Ensuring That Your Silverlight Applications Work with Silverlight 4

Microsoft Silverlight will reach end of support after October 2021. Learn more.

Several changes have been made to the Silverlight runtime and the Silverlight Tools between Silverlight 3 and Silverlight 4. For these changes, the following principles apply:

  • Most Silverlight 3 applications will work with Silverlight 4 without any changes.

  • When breaking changes are required, Silverlight will try to maintain support for the old behavior, as well as the new behavior, by using a quirks mode.

Nevertheless, some changes made to Silverlight components can potentially cause your older Silverlight-based applications to fail (compile time, XAML load time, or possibly design time) or to behave differently.

This topic describes the changes that were made between Silverlight 3 and Silverlight 4. This topic does not describe new features or enhancements for Silverlight 4. For information about what is new in Silverlight 4, see Silverlight Feature Introduction History Listed by Version. This topic also does not describe new behaviors in Silverlight 5. For more information, see What's New in Silverlight 5 and Silverlight Versions and Version Compatibility.

That topic assumes that you are using the Silverlight 4 tools in Visual Studio.


For corrections and additions to this topic, see the Silverlight SDK blog.

This topic contains the following sections:

  • Upgrading Projects From Silverlight 3 to Silverlight 4 This section describes upgrading your Silverlight 3 projects.

  • XAML Parser Changes This section introduces the XAML parser changes in Silverlight 4.

  • Breaking Changes since Silverlight 3 This section describes changes that can potentially break applications written for Silverlight 3 that users run on the Silverlight 4 runtime, even when the application manifest targets Silverlight 3.

  • Quirks Mode Behavior This section describes where the runtime or its API include version-specific behavior differences. These behavior differences are based on which runtime version the application targets. Often, the changes represent bug fixes to Silverlight 4, but the Silverlight 3 behavior remains accessible as a specific quirks mode, which is used only when the application targets a Silverlight 3 runtime. This is done in case the logic of your application relied on the Silverlight 3 behavior.

  • Upgrade Breaking Changes This section describes changes that are relevant if you re-compile a Silverlight 3 application and intend to target Silverlight 4.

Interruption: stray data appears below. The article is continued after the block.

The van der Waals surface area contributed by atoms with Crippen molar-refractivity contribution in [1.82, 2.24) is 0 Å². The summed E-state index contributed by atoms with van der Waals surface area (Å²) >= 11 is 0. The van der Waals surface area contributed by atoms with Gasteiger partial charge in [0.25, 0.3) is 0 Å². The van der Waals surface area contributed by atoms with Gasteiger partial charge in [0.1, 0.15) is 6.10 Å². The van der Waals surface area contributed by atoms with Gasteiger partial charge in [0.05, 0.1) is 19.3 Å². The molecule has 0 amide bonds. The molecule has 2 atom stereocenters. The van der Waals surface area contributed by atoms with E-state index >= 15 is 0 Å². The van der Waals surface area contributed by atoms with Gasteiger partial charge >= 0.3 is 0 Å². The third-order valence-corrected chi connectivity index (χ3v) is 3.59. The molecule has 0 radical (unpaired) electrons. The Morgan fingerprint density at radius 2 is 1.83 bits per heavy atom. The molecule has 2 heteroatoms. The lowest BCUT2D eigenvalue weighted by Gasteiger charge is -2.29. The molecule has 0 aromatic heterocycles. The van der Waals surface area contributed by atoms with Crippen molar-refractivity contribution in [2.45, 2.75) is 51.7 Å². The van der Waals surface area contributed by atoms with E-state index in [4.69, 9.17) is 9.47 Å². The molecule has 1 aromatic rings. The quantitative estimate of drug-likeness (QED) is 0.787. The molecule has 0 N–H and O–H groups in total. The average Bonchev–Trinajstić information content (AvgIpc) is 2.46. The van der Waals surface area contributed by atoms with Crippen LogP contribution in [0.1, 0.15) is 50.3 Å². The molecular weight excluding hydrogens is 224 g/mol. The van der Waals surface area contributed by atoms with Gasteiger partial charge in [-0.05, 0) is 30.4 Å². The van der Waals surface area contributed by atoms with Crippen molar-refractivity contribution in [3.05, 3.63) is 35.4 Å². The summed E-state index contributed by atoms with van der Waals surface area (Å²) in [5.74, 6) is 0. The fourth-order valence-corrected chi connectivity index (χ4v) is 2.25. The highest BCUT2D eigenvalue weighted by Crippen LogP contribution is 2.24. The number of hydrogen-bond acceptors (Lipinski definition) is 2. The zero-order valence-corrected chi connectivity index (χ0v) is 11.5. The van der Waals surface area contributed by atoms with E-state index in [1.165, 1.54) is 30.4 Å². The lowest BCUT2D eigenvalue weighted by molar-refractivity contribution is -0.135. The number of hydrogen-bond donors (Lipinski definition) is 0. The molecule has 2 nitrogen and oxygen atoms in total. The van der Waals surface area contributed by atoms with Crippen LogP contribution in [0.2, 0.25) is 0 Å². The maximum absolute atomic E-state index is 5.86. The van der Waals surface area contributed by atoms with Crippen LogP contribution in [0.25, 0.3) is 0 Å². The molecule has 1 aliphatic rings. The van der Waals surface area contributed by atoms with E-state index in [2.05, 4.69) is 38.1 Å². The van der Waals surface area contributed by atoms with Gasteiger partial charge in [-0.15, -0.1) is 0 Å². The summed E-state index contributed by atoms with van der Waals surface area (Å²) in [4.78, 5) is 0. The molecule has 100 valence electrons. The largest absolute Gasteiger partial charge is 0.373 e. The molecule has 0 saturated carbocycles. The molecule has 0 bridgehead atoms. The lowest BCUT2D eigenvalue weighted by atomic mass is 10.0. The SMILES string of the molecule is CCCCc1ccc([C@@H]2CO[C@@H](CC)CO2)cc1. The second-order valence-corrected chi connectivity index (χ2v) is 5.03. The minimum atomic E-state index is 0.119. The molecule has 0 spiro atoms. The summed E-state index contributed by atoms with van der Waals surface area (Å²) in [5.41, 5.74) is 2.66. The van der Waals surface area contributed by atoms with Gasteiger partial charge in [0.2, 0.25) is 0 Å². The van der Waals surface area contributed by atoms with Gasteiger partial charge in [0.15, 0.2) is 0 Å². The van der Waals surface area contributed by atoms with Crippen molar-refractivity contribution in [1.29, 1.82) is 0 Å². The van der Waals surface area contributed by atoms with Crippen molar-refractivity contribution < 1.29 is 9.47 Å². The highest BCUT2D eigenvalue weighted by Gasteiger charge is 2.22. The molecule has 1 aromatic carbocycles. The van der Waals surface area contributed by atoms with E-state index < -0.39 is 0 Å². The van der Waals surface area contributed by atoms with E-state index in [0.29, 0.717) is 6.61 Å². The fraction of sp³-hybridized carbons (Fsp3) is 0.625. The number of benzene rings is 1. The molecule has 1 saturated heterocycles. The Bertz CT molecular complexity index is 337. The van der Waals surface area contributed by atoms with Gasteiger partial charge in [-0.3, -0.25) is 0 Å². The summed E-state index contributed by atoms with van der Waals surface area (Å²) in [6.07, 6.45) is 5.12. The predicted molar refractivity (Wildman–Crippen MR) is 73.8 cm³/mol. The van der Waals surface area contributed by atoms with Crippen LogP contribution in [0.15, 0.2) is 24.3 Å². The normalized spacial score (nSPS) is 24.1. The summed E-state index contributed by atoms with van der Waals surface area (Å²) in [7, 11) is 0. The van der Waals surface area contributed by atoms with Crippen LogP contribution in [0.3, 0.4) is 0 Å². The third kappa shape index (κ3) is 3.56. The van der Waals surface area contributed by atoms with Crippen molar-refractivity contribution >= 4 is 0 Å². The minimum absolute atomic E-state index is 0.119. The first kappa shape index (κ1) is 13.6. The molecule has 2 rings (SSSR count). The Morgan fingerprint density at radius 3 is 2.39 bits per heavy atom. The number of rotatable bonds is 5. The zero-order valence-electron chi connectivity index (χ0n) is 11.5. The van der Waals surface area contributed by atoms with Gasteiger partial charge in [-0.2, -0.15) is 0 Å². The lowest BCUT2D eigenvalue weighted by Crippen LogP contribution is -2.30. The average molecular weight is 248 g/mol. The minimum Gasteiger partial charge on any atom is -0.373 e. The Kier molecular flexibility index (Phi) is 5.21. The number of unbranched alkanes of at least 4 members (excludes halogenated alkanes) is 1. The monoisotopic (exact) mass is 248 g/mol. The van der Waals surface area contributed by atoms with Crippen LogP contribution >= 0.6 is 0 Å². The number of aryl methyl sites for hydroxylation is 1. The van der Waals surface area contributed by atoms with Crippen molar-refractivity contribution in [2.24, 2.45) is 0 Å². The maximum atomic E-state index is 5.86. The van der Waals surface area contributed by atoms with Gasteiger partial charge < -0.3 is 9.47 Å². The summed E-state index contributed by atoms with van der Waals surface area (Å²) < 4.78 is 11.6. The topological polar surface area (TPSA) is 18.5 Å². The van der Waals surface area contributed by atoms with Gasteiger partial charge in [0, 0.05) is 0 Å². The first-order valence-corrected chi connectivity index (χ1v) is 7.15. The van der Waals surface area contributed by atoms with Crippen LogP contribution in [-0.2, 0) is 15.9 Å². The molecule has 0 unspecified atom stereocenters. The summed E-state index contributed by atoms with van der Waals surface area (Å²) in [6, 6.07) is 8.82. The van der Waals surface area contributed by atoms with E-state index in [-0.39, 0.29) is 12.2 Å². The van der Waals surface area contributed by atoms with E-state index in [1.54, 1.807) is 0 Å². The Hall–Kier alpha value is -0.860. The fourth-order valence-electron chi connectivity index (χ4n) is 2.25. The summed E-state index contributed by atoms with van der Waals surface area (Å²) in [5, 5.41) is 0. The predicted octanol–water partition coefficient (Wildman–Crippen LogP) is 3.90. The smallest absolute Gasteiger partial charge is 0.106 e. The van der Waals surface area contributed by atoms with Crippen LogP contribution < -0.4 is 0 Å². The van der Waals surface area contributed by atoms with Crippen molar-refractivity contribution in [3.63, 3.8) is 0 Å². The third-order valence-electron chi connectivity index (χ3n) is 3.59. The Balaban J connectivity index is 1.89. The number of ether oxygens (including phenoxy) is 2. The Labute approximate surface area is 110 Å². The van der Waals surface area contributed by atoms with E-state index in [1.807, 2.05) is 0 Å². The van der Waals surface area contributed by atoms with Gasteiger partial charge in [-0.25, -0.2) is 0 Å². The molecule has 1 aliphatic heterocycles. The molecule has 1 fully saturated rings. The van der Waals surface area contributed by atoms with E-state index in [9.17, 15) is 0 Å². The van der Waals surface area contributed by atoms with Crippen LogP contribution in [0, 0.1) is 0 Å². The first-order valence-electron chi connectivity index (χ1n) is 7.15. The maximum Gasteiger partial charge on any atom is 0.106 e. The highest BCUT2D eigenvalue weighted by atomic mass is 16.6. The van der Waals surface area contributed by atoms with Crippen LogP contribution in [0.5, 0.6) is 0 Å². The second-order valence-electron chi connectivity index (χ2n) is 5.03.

• Breaking Changes for Silverlight 4 Beta This section describes changes that are only relevant for applications that were compiled specifically for Silverlight 4 Beta. There is no quirks mode for the Silverlight 4 Beta runtime behavior.

Upgrading Projects From Silverlight 3 to Silverlight 4

You can upgrade a project from Silverlight 3 to Silverlight 4 in Visual Studio. Just make sure to appropriately target the version of the upgrade project in the Silverlight Build Options / Target Silverlight Version section of the Visual Studio project configuration dialog. You can use the Silverlight 5 tools to upgrade a project from Silverlight 3 to Silverlight 4.

If you are upgrading a project originally composed for and targeting Silverlight 3, and now targeting Silverlight 5, you should read Ensuring That Your Silverlight Applications Work with Silverlight 5 first. Perform whatever actions are necessary to ensure that the project runs when targeting Silverlight 4. Only then should you retarget the project again for Silverlight 5. This will help isolate the compatibility issues and clarify which quirks mode (if any) is being engaged by a particular targeted runtime.

For more information, see the "Upgrade Breaking Changes" section later in this topic.

XAML Parser Changes

Silverlight 4 introduces an updated XAML parser. To maintain compatibility, the Silverlight 4 runtime includes the original Silverlight 3 XAML parser in parallel and uses it to parse XAML for any application that targets Silverlight 3. This means that if you continue to target Silverlight 3, any original XAML behavior that worked for Silverlight 3 should still work, as long as the XAML behavior does not intersect the specific breaking changes listed in the "Upgrade Breaking Changes" section. This has a net effect that is similar to a quirks mode for XAML loading.